A: It’s doing something. Honestly though, it’s getting me comfortable with my decision. I have mountains to climb both with myself and the comedy world. Giant mountains…like moon mountains. I wish I could just get breast implants and dye my hair blonde that way I could get my sexy little foot in the “getting noticed” door. Alas, I guess I have to stick with trying to be funny.

    Q: Would you suggest someone else go about it a different way? Or how would you tell someone else to get started?
    A: Open mics. It’s really all you have as a standup. Every time you find one, go to it. It’s really the only way to practice. For instance, had I not hit an open mic at my beginning I never would have known to not put your face right on the microphone when you talk. It’s super cute and you look all shy and reserved when you’re talking about your ex-girlfriend’s blowjobs while your parents are in the audience, but it makes it hard to understand what you’re saying. Lesson learned.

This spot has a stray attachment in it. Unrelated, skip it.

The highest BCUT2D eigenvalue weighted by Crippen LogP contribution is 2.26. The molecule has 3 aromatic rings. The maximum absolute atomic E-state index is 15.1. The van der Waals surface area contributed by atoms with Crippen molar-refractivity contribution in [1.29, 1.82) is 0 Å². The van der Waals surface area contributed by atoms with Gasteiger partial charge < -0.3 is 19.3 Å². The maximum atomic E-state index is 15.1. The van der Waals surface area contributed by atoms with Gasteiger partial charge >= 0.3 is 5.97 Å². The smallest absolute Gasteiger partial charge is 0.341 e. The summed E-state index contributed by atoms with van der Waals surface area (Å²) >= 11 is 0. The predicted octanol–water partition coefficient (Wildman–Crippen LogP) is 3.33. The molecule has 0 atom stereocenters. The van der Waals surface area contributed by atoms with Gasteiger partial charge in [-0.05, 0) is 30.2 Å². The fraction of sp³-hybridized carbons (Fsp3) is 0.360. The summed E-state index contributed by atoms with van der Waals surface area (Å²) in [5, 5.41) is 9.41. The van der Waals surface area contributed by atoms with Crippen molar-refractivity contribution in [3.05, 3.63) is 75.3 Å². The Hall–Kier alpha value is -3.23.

Q: Do you plan on doing anything other than you’ve already done (taking different classes, trying improv instead of stand-up or vice versa, just trying different open mics)?
    A: I wanna take classes, real hard. I’d also like to try as many different styles of comedy as possible. They’re all fun and I think each one helps with all the others. Gotta keep thinking funny. What’s that bullshit saying? “Your brain is a muscle, you have to exercise it” or something stupid like that. Anyway, to use it here, I feel that the more you’re thinking of funny things etc, the easier it gets. Being smart is a major advantage in comedy and to quote my father, “well if you’re not going to be smart in medicine, at least you can be smart telling jokes.” Now to turn my jokes into dollars.

  2. Ted Vogel-Wilson

    Q: What made you decide you wanted to start doing comedy?
    A: A lot of things, but mostly I have no idea what I want to do with my life and that kind of thinking got me worried since I am already 25. I know, technically, I’m young and I do think like a 12 year old most of the time, but I decided to try and do something I know I love. I love to make people laugh, and I’ve been trying my hardest to do that pretty much every chance I get. I was living in the Quad Cities which was getting rather boring and I figured I live pretty close to the “comedy capital of the world” so I might as well try to get funny.